And what I think it’s done for me now is it’s through these months and months and months of writing journals and journals and journals filled with my thoughts. And all these wild things that I had been thinking was really able to start understanding more in the moment.


So if I’m feeling escalated, I can look now and say, “Hey, I need to go take a break.” Being able to be proactive, thinking about mental health, writing down a couple of great things that you did. You write some nice notes to yourself throughout the day, you did a great job with this. Try to really be proud of your own work. And being proactive with my mental health rather than reactive I think is what it taught me.


And I think a little bit of the reactive nature, it really just caught me when I’m in those moments, I know I can say to Ashley, “Hey, I need to pause.” When we’re dealing with our daughter, I might need to go take a break. Whenever I am feeling escalated, I can start recognizing, okay, maybe this is me just interpreting something wrong. And trying to gain a better understanding of what the actual scenario is.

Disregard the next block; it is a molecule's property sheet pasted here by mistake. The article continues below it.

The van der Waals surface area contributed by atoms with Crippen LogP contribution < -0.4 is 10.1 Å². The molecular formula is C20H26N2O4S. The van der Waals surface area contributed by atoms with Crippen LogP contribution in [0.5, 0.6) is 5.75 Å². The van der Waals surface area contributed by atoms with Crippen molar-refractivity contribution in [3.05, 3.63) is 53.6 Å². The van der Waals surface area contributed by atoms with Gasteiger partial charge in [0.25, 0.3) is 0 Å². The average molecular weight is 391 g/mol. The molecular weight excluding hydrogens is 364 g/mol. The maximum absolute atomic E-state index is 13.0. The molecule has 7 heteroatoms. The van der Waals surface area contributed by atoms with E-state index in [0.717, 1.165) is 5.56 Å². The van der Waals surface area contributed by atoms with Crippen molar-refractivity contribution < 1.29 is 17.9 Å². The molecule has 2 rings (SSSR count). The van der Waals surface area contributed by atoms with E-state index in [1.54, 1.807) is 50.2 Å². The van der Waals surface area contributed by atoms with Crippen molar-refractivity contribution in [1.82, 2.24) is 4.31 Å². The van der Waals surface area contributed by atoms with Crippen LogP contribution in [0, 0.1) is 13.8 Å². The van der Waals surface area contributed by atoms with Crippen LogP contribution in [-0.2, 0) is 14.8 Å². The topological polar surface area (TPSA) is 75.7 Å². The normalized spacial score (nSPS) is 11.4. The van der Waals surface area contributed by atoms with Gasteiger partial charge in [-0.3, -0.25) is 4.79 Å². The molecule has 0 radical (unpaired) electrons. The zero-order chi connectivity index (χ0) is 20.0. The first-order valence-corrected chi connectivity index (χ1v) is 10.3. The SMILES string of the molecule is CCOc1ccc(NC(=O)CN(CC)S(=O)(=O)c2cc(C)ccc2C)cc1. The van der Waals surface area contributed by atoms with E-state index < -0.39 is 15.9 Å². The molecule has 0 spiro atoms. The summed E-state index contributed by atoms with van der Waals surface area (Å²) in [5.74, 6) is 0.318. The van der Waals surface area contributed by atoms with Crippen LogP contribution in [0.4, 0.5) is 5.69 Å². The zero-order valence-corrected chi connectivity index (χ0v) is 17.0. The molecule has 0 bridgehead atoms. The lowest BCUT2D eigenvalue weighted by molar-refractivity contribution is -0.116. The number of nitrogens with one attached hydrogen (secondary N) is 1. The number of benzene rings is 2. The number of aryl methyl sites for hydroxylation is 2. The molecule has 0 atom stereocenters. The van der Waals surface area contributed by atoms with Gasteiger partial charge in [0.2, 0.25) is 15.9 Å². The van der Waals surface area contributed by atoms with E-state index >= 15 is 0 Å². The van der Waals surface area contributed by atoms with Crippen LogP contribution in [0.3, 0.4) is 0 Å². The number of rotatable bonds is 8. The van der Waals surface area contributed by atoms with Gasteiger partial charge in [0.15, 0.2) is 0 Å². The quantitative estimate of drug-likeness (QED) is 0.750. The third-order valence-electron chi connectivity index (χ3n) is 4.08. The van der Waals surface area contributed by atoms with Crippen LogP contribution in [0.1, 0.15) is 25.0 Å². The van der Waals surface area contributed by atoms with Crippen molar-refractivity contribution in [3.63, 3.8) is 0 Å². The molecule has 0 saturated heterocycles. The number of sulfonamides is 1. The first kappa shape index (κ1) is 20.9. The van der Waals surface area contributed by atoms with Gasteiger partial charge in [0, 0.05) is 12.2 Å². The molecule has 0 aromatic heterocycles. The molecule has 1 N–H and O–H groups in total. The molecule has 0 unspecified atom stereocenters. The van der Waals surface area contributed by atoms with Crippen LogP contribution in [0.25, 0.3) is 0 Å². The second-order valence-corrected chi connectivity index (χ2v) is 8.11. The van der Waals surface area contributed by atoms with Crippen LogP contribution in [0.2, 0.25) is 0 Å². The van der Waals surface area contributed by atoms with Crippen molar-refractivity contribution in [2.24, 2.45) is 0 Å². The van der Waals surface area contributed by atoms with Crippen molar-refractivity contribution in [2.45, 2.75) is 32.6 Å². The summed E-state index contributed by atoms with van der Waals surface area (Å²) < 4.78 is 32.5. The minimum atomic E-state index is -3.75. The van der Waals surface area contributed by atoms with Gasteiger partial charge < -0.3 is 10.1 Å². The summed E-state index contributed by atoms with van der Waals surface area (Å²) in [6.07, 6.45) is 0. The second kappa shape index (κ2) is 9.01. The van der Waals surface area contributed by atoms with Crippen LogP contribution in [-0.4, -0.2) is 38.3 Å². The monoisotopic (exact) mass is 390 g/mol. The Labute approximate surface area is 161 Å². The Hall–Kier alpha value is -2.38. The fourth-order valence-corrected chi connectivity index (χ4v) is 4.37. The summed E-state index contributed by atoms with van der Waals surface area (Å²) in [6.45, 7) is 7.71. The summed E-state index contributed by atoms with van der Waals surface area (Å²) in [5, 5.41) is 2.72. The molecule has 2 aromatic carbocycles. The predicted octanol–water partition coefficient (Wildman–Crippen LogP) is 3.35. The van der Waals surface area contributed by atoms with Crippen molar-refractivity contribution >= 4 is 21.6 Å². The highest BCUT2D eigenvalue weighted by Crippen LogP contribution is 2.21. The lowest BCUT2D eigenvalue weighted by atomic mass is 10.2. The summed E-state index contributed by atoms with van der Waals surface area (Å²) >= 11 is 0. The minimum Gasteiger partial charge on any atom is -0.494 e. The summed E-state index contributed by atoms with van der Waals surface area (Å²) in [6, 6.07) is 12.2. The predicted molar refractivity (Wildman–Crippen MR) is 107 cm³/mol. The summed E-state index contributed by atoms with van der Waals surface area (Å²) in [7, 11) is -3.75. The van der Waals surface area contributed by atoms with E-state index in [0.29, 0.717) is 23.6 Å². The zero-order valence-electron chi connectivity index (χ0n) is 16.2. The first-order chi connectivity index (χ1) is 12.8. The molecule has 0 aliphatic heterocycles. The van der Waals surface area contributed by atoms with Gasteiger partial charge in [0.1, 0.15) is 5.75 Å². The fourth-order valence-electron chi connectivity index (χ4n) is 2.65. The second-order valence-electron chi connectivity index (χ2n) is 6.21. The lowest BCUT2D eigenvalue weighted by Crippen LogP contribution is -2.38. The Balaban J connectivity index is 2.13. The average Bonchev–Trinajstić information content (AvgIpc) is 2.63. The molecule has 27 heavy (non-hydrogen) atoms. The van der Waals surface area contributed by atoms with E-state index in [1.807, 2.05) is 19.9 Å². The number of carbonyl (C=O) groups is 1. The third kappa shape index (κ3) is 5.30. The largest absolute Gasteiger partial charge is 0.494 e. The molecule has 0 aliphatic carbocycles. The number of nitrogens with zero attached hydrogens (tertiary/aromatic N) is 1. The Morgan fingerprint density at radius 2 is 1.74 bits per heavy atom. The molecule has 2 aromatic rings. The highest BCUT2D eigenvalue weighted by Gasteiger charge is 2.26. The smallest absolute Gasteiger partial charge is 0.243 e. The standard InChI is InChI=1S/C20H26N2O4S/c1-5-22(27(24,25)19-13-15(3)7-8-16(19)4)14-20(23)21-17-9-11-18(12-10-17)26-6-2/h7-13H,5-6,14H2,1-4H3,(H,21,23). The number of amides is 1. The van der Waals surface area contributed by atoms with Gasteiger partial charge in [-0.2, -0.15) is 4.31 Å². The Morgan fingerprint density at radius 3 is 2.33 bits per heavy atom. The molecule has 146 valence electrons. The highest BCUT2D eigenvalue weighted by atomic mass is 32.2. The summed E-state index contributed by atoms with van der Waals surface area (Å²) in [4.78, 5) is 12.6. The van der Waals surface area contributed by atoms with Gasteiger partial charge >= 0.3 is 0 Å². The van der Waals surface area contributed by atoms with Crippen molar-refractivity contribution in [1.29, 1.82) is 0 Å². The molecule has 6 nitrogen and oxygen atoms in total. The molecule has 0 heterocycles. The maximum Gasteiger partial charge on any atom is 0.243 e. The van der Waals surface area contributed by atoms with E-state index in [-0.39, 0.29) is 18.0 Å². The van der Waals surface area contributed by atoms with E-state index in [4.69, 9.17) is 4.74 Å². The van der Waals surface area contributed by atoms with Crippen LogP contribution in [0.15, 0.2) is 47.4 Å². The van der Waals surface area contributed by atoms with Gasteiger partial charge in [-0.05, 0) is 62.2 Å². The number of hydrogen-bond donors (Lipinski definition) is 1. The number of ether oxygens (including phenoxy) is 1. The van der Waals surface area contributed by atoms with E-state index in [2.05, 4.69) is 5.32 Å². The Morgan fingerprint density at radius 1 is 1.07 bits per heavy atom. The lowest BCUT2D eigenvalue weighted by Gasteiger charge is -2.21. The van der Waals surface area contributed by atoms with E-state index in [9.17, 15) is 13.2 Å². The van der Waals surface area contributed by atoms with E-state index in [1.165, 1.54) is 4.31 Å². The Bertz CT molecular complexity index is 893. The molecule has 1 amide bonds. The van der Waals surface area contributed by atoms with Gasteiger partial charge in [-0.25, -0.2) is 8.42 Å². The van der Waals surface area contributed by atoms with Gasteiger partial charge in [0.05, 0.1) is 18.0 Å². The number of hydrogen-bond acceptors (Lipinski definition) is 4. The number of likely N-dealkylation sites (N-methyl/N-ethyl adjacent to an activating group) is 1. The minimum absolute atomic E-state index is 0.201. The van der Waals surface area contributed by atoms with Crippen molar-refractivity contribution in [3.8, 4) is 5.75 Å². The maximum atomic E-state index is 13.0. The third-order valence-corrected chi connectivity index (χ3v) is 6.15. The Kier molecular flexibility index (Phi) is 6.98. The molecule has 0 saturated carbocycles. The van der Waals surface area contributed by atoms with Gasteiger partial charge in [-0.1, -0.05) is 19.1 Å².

And basically it taught me how to trust my brain. I think I felt like my feelings were lying to me a lot essentially at first. And through this long journey of training, I’m now able to interpret what I’m thinking and feel value in those thoughts. And I think it’s not to dismiss your emotions, I think it’s to help you understand things in a better perspective. And it really just changed how I viewed the whole world and how I interact with the world.

Lindsay Guentzel (19:23):